This model-based approach to investigating the cognitive mechanisms underlying face perception is the one that we have been pursuing (Jiang, et al., 2006; Riesenhuber, Jarudi, Gilad, & Sinha, 2004). Specifically, (Jiang, et al., 2006) showed how a “simple-to-complex” generic model could not just quantitatively account for experimental data on the FIE and featural and configural effects (Riesenhuber, et al., 2004) but also for the first time make non-trivial quantitative predictions not just for behavior on a new set of faces, but also for fMRI, predictions which were then confirmed in fMRI and behavioral experiments (Jiang, et al., 2006). In our framework face perception is mediated by a population of neurons tuned to upright faces, putatively the result of extensive experience with faces. In this model, the human “fusiform face area” (FFA, (Kanwisher, McDermott, & Chun, 1997)) contains a population of sharply tuned “face neurons,” with different neurons preferring different face exemplars (for recent additional support see (Gilaie-Dotan & Malach, 2007)). This selective tuning of face neurons derives from their connectivity to lower-level afferents. Specifically, in the model (see Figure 1), model face units receive input from model units tuned to intermediate features, roughly corresponding to V4 neurons as found in the macaque (Cadieu, et al., 2007). These intermediate units are tuned to particular, weighted combinations of simpler features, e.g., complex-cell like afferents, in the same way that face units are tuned to weighted combinations of particular intermediate features. This feature combination operation integrates inputs from afferent neurons tuned to different features in different parts of the visual field (see, e.g., (Anzai, Peng, & Van Essen, 2007) for supporting data from monkey V2), thereby endowing these intermediate units not just with selectivity for particular “features” but also implicitly – due to the spatial arrangement of afferents’ receptive fields – for their “configuration”. In fact, we have recently shown that V4 neuronal selectivity can be well modeled by assuming that this selectivity arises as a result of combining spatially distributed afferents selective for simpler features (Cadieu, et al., 2007). To give two examples, one V4 neuron could receive input from two afferents, each tuned to a horizontal line, with their receptive fields at the same azimuth but different elevation, whereas another could receive input from one afferent selective for a horizontal line and another afferent selective for a vertical line with a receptive field to the lower right of that of the first afferent. The first hypothetical V4 neuron would respond well to a mouth region, whereas the latter would respond well to a left eyebrow and a nose ridge at the appropriate spatial separation. The activity of this latter neuron would thus be affected by some “configural” changes (e.g., by separating left eyebrow and nose) as well as by some “featural” changes (e.g., thickening or arching of the left eyebrow). There is thus no explicit calculation of “parts” and “configurations”. Rather, faces of different shape (be they due to explicit changes in the “configuration” or the “parts” of a face) are represented by different activation patterns over model neurons tuned to a dictionary of features of intermediate complexity, and changes in face shape lead to changes in the activation of the intermediate feature units, which in turn lead to downstream changes in the population activity of the face units as the activation of each face unit is a function of the similarity of its preferred to the current afferent activation pattern. Viewing a particular face causes a sparse activation pattern over these face neurons due to the high selectivity of face neurons (Jiang, et al., 2006) that causes only the subset of face neurons to respond whose preferred face stimuli are similar to the currently viewed face, and face discrimination is based on comparing these sparse activation patterns corresponding to different face stimuli: The discriminability of two faces is directly related to the dissimilarity of their respective face unit population activation patterns (Jiang, et al., 2006). That is, only the most strongly activated units contribute to the stimulus discrimination, as it those units which carry the most stimulus-related information (see also (Riesenhuber & Poggio, 1999a)). Indeed, recent fMRI studies have shown that behavior appears to be driven only by subsets of stimulus-related activation (Grill-Spector, Knouf, & Kanwisher, 2004; Jiang, et al., 2006; Williams, Dang, & Kanwisher, 2007), in particular those with optimal tuning for the task (see also (Jiang, et al., 2006).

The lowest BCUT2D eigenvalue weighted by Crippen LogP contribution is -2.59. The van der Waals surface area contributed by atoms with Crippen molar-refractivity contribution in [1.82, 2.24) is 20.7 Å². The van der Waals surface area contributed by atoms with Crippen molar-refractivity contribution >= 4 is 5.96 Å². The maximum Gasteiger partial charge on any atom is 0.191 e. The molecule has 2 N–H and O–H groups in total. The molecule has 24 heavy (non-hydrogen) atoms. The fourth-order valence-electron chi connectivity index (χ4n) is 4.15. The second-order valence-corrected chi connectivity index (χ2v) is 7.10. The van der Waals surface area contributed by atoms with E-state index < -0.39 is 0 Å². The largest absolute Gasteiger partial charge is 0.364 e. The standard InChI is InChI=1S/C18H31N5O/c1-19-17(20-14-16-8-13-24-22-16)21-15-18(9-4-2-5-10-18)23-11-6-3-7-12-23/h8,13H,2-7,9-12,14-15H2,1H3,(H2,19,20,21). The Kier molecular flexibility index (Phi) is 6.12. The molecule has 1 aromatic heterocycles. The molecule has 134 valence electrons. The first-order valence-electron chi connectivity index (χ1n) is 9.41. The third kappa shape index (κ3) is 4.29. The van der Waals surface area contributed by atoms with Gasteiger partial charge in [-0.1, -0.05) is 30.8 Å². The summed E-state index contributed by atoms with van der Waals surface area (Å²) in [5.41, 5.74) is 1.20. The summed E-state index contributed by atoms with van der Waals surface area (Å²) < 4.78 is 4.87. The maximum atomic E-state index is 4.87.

Of key relevance for the present discussion, the model thus provides a simple candidate mechanism for “holistic” processing in the form of a neural representation tuned to upright faces: While these model neurons respond well and selectively to particular upright faces, they respond less to and differentiate poorly between inverted faces and thus do not provide as good a basis to discriminate inverted faces, accounting for the behavioral FIE, as shown in (Jiang, et al., 2006). Thus, this model in which upright face perception is mediated by neurons tuned to whole faces is far from “a toning down of the integrative views of face perception” ((Rossion, 2008), p. 284): Rather, as we stated in 2004 (Riesenhuber, et al., 2004), a representation composed of neurons tuned to upright faces provides a neural substrate for such a “holistic representation” argued for by the behavioral experiments. Specifically, Figure 2 illustrates how these model units tuned to upright faces show holistic tuning by replicating the classic experiment by Tanaka and Farah (Tanaka & Farah, 1993), which found that subjects were much better at recognizing a particular face part (e.g., an eye region) in a complete face than when the same part was presented in isolation: Similarly, the left two bars in Figure 2(b) show that model face units show a much greater signal change in face unit activation for two whole face images that only differ in the eye region vs. presenting the two different eye regions separately (i.e., without a whole face context). Thus, our 2004 paper and the 2006 model anticipate Rossion’s statement in his recent paper that “faces are processed holistically because of their holistic representation in the visual system” ((Rossion & Boremanse, 2008), p. 10), and even more so with the idea of “a framework according to which holistic perception of faces is highly dependent on visual experience” (ibid., p.10), as the tightly tuned face representation in the FFA (whose tight tuning has been suggested to be a result of extensive experience with faces (Jiang, et al., 2006)) provides just such a framework. This experience-based model not only fits with recent developmental data (Golarai, et al., 2007), but also offers straightforward explanations for other face-specific phenomena such as the other-race effect (see discussion in (Jiang, et al., 2006)), that would be difficult to account for with a model in which experience served to, e.g., develop a general-purpose “configural module” for “expertise processing” or the like (given that faces in general do not differ appreciably in their facial “configurations” across race groups).